The mornings will consist of lectures and the afternoons will be devoted to exercises meant to shed light on the exposed theory, the computational projects and individual student projects. These components will be coordinated to foster student engagement, maximize learning and create lasting value for the students. For the benefit of the TALENT series and of the community, material (courses, slides, problems and solutions, reports on students' projects) will be made publicly available using version control software like git and posted electronically on github (this site).

Learning Outcomes

At the end of the course the students should have a basic understanding of

  • Statistical data analysis, theory and tools to handle large data sets.
  • A solid understanding of central machine learning algorithms for supervised and unsupervised learning, involving linear and logistic regression, support vector machines, decision trees and random forests, neural networks and deep learning (convolutional neural networks, recursive neural networks etc)
  • Be able to write codes for linear regression, logistic regression and use modern libraries like Tensorflow, Pytorch, Scikit-Learn in order to analyze data from nuclear physics experiments and perform theoretical calculations
  • A deeper understanding of the statistical properties of the various methods, from the bias-variance tradeoff to resampling techniques.

Course Content and detailed plan of online Talent course

The lecture plan is as follows

Week 1

Week 2


The course will be taught as an online intensive course of duration of two weeks, with a total time of 20 h of lectures and 10 h of exercises, questions and answers. Videos and digital learning material will be made available one week before the course begins. It is possible to work on a final assignment of 2 weeks of work. The total load will be approximately 80 hours, corresponding to 5 ECTS in Europe. The final assignment will be graded with marks A, B, C, D, E and failed for Master students and passed/not passed for PhD students. A course certificate will be issued for students requiring it from the University of Trento.

The registration link is at

The organization of a typical course day is as follows:

Time and Activity

  • 2pm-4pm (Central European time=CET) Lectures, project relevant information and directed exercises
  • 5pm-6pm (CET) Questions and answers, Computational projects, exercises and hands-on sessions

Teachers and organizers

The teachers and organizers are

  • Daniel Bazin at Department of Physics and Astronomy and National Superconducting Cyclotron Laboratory, Michigan State University, East Lansing, Michigan, USA (DB)
  • Morten Hjorth-Jensen at Department of Physics and Astronomy and National Superconducting Cyclotron Laboratory, Michigan State University, East Lansing, Michigan, USA (MHJ)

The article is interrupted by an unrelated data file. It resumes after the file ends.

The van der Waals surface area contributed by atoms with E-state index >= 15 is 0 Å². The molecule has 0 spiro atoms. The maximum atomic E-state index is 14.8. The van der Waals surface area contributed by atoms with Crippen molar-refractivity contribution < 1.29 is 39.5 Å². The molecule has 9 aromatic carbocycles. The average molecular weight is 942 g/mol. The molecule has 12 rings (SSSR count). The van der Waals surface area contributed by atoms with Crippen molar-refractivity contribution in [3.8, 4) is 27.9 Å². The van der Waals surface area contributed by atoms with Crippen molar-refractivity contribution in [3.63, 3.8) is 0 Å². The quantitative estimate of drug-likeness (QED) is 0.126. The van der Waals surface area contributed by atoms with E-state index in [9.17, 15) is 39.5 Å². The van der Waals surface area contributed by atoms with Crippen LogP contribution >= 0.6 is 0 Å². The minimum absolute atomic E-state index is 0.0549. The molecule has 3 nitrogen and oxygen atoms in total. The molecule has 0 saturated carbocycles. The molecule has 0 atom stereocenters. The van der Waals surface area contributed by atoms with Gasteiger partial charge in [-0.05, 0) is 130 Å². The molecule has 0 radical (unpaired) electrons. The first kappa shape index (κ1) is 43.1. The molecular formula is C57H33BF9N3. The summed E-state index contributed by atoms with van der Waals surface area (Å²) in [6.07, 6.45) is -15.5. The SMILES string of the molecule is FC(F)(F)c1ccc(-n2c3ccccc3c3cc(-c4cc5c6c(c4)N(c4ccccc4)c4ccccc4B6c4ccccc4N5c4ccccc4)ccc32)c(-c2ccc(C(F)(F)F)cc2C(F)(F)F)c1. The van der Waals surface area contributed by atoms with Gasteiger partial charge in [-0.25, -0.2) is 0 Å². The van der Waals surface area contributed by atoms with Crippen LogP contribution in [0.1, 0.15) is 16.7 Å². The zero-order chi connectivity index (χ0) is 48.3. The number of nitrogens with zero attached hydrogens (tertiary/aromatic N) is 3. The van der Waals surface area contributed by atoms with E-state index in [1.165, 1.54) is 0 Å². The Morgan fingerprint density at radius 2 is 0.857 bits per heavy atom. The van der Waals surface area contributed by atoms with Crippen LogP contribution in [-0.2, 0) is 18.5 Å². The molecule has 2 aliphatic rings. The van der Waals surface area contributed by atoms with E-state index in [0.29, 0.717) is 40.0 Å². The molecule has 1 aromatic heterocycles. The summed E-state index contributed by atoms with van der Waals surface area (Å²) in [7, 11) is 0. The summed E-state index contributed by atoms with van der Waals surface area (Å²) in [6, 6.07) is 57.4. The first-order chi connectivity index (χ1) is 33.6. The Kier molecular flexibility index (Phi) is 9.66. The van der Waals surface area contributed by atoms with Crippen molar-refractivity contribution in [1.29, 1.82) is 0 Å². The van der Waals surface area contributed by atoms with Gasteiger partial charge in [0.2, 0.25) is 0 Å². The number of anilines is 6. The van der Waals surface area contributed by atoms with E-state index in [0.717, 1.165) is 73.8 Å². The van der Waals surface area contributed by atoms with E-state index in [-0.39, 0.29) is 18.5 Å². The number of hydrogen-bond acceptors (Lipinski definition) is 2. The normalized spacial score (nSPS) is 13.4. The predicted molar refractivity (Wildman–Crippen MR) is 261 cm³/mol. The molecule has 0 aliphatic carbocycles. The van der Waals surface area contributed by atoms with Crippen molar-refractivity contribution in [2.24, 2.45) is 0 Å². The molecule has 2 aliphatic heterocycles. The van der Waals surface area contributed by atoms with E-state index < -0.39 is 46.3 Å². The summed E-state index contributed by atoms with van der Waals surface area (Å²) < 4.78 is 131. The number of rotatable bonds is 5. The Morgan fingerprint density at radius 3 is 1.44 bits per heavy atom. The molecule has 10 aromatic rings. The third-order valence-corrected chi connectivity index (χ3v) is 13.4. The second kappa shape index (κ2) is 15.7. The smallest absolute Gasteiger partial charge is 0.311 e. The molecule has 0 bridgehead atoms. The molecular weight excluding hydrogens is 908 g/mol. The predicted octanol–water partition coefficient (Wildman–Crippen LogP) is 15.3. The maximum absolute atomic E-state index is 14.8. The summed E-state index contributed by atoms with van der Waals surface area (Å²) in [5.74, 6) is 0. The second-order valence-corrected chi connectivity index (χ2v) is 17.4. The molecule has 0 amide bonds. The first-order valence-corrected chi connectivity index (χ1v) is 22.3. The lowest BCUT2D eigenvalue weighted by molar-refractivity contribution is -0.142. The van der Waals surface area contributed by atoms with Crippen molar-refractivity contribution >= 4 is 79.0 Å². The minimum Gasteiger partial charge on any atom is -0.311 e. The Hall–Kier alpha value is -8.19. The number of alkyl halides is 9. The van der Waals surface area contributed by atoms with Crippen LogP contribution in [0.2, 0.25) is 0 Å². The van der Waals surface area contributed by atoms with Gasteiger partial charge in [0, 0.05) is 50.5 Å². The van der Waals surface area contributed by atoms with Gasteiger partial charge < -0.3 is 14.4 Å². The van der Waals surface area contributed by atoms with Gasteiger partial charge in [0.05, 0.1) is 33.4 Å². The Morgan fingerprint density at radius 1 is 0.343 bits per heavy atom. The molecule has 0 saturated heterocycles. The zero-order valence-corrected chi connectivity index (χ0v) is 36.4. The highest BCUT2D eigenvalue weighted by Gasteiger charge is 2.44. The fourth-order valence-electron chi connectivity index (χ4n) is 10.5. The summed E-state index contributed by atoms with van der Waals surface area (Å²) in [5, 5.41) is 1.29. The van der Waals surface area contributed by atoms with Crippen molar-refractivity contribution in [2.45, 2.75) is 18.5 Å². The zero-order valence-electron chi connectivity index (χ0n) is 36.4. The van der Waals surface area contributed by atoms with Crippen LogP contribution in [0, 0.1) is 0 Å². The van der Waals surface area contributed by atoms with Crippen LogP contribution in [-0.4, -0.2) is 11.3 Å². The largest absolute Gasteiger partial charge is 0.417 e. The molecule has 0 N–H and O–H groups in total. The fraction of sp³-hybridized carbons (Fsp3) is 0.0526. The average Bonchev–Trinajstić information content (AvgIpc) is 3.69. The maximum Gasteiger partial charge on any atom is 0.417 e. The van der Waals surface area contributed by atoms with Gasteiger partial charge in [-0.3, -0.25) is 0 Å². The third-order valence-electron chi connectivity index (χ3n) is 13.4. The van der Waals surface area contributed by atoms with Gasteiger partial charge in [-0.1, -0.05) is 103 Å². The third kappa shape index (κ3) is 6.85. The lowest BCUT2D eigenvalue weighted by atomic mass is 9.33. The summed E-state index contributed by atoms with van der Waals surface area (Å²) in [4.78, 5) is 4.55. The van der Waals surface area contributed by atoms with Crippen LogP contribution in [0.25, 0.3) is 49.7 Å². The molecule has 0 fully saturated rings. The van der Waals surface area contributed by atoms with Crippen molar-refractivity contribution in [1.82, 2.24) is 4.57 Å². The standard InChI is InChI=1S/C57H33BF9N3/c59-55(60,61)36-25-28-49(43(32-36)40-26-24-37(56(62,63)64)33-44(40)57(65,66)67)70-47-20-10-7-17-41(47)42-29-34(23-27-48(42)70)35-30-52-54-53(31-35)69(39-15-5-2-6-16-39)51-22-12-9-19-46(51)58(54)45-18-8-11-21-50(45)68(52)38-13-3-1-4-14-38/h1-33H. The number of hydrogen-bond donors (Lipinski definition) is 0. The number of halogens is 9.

• Michelle Kuchera at Physics Department, Davidson College, Davidson, North Carolina, USA (MK)
  • Sean Liddick at Department of Chemistry and National Superconducting Cyclotron Laboratory, Michigan State University, East Lansing, Michigan, USA (SL)
  • Raghuram Ramanujan at Department of Mathematics and Computer Science, Davidson College, Davidson, North Carolina, USA (RR)

Morten Hjorth-Jensen will also function as student advisor and coordinator.

Audience and Prerequisites

Students and post-doctoral fellows interested in nuclear physics, experiment and theory alike interested in data analysis and machine learning applied to nuclear physics.

The students are expected to have operating programming skills in programming, and in particular on interpreted languages like Python. Preparatory modules on Python programing will be given, idem for a review on linear algebra and statistical data analysis.

Students who have not studied the above topics are expected to gain this knowledge prior to attendance. Additional modules for self-teaching will be provided in good time before the course begins

Online Material:

For more information, please go to or go to for better display of course material and topics to be covered. Admission The target group is Master of Science students, PhD students and early post-doctoral fellows. Also senior staff can attend but they have to be self-supported.

Possible textbooks

Recommended textbook:

  • Aurelien Geron, Hands‑On Machine Learning with Scikit‑Learn and TensorFlow, O'Reilly

General learning book on statistical analysis:

  • Christian Robert and George Casella, Monte Carlo Statistical Methods, Springer
  • Peter Hoff, A first course in Bayesian statistical models, Springer
  • Trevor Hastie, Robert Tibshirani, Jerome H. Friedman, The Elements of Statistical Learning, Springer General Machine Learning Books:
  • Kevin Murphy, Machine Learning: A Probabilistic Perspective, MIT Press
  • Christopher M. Bishop, Pattern Recognition and Machine Learning, Springer
  • David J.C. MacKay, Information Theory, Inference, and Learning Algorithms, Cambridge University Press
  • David Barber, Bayesian Reasoning and Machine Learning, Cambridge University Press


For better displaying html files and course material use this link